Both pseudo-elastic and cold worked Nitinol can be used for the energy rod, but it appears preferable to use heavily cold worked Nitinol especially for smaller diameter energy rods, while it may be desirable to form the sheath from super elastic Nitinol in such applications. Although it is difficult to determine the precise amount of cold work in a piece of Nitinol, cold worked values above fifty percent are desirable for the impact rod 52. Lower values may be acceptable and perhaps desirable for the impact rod sheath 54. It should also be appreciated that either the impact rod 52 or the sheath 54 may be made from stainless steel or the like if lower flexibility and impact performance can be accepted. In particular, a Nitinol impact rod may be combined with a stainless steel sheath which includes a plastic distal section, as described later.

Mechanical Spring System

FIG. 3 is a schematic cross section of a manually operated mechanical spring system 22 for functioning as the energy source 14. The grip 72 is coupled to the energy probe assembly 12. It may be desirable to make the energy probe assembly 12 demountable from the grip 72. In operation, the spring 76 is released by the physician by squeezing the trigger 78. The spring then moves along impact path 80 and strikes the target mass 60 of the impact rod 52 transferring energy to the distal impact tip 50. The spring also impacts the latch paw 82 releasing the spring tension handle 84. To rearm the device for another impact the physician squeezes the spring tension handle 84 until it latches in the grip 72 by engaging the latch paw 82. The spring tension handle 84 pivots about a pivot axis 86 which controls the mechanical advantage of the device. It has been found that sufficient force can be supplied by relatively modest spring forces which are within the grip strength of a typical user. One advantage of this manually powered single shot device is that the entire product may be regarded as disposable. Additionally it has been found that many physicians prefer to apply a single impact at a time to ensure minimum trauma to the patient while removing stones.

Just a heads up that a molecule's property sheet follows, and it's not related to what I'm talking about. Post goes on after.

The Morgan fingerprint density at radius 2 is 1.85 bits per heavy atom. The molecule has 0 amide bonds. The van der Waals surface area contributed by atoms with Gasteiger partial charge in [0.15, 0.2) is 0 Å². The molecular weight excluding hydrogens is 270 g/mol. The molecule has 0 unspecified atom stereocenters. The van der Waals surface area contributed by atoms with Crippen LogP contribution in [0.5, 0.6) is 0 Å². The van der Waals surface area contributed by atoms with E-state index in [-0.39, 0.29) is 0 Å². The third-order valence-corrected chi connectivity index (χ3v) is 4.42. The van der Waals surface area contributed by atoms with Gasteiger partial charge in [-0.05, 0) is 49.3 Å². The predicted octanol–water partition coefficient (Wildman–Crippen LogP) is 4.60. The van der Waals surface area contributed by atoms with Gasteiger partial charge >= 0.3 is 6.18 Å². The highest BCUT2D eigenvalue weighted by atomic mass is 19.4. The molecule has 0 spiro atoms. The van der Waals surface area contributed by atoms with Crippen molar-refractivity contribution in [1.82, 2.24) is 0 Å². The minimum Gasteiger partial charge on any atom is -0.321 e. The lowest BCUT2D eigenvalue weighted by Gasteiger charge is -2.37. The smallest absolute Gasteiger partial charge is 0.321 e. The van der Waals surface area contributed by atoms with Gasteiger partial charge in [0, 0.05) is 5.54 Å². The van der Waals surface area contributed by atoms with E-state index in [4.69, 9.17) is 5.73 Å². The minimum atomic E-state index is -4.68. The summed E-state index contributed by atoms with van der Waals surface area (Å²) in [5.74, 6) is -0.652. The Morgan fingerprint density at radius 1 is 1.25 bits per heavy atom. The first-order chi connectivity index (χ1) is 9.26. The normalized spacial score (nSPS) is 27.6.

Electromagnetic System

FIG. 4 shows the energy source 14 in the form of a solenoid 90 which converts electrical current supplied to the coil 92 to a mechanical impact delivered to the target mass 30 attached to the energy rod 52 from an armature 94. In this embodiment the control unit 32 supplies electrical current to the solenoid 90 upon the actuation of the foot switch 38. It should be appreciated that the control unit may derive its electrical power from either internal batteries or conventional power lines. Detailed design parameters are not given as these are within the skill of the art in this area. One advantage of this type of energy source 20 for powering the flexible energy probe assembly 12 is that it is relatively small and easily controlled. One drawback is the necessary regulatory approval cycle required for electrically powered medical devices.